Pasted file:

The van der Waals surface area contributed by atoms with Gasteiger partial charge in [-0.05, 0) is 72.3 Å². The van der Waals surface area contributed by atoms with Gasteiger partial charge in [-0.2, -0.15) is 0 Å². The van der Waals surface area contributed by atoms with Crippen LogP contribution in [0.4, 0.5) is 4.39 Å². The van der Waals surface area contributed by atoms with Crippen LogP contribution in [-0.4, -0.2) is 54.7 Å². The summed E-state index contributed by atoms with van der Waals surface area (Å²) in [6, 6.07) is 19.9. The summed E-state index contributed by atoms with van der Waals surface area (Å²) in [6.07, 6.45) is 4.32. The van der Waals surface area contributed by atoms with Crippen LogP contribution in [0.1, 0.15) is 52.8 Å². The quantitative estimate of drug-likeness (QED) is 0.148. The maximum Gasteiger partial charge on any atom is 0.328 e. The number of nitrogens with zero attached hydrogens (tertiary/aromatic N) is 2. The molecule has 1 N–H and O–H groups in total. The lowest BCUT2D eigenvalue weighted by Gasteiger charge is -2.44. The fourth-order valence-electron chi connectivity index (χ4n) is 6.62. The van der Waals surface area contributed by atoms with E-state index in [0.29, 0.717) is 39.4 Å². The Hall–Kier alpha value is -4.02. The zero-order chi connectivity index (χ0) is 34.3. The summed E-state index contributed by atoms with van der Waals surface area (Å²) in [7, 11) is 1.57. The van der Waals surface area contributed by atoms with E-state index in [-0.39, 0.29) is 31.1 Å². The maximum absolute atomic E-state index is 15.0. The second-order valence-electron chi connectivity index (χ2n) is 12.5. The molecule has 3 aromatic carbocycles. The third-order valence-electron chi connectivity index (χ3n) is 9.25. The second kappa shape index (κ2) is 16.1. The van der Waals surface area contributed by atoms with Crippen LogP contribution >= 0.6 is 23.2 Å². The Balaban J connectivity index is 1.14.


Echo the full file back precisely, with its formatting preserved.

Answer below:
The van der Waals surface area contributed by atoms with Gasteiger partial charge in [-0.05, 0) is 72.3 Å². The van der Waals surface area contributed by atoms with Gasteiger partial charge in [-0.2, -0.15) is 0 Å². The van der Waals surface area contributed by atoms with Crippen LogP contribution in [0.4, 0.5) is 4.39 Å². The van der Waals surface area contributed by atoms with Crippen LogP contribution in [-0.4, -0.2) is 54.7 Å². The summed E-state index contributed by atoms with van der Waals surface area (Å²) in [6, 6.07) is 19.9. The summed E-state index contributed by atoms with van der Waals surface area (Å²) in [6.07, 6.45) is 4.32. The van der Waals surface area contributed by atoms with Crippen LogP contribution in [0.1, 0.15) is 52.8 Å². The quantitative estimate of drug-likeness (QED) is 0.148. The maximum Gasteiger partial charge on any atom is 0.328 e. The number of nitrogens with zero attached hydrogens (tertiary/aromatic N) is 2. The molecule has 1 N–H and O–H groups in total. The lowest BCUT2D eigenvalue weighted by Gasteiger charge is -2.44. The fourth-order valence-electron chi connectivity index (χ4n) is 6.62. The van der Waals surface area contributed by atoms with E-state index in [0.29, 0.717) is 39.4 Å². The Hall–Kier alpha value is -4.02. The zero-order chi connectivity index (χ0) is 34.3. The summed E-state index contributed by atoms with van der Waals surface area (Å²) in [7, 11) is 1.57. The van der Waals surface area contributed by atoms with E-state index in [-0.39, 0.29) is 31.1 Å². The maximum absolute atomic E-state index is 15.0. The second-order valence-electron chi connectivity index (χ2n) is 12.5. The molecule has 3 aromatic carbocycles. The third-order valence-electron chi connectivity index (χ3n) is 9.25. The second kappa shape index (κ2) is 16.1. The van der Waals surface area contributed by atoms with Crippen LogP contribution >= 0.6 is 23.2 Å². The Balaban J connectivity index is 1.14.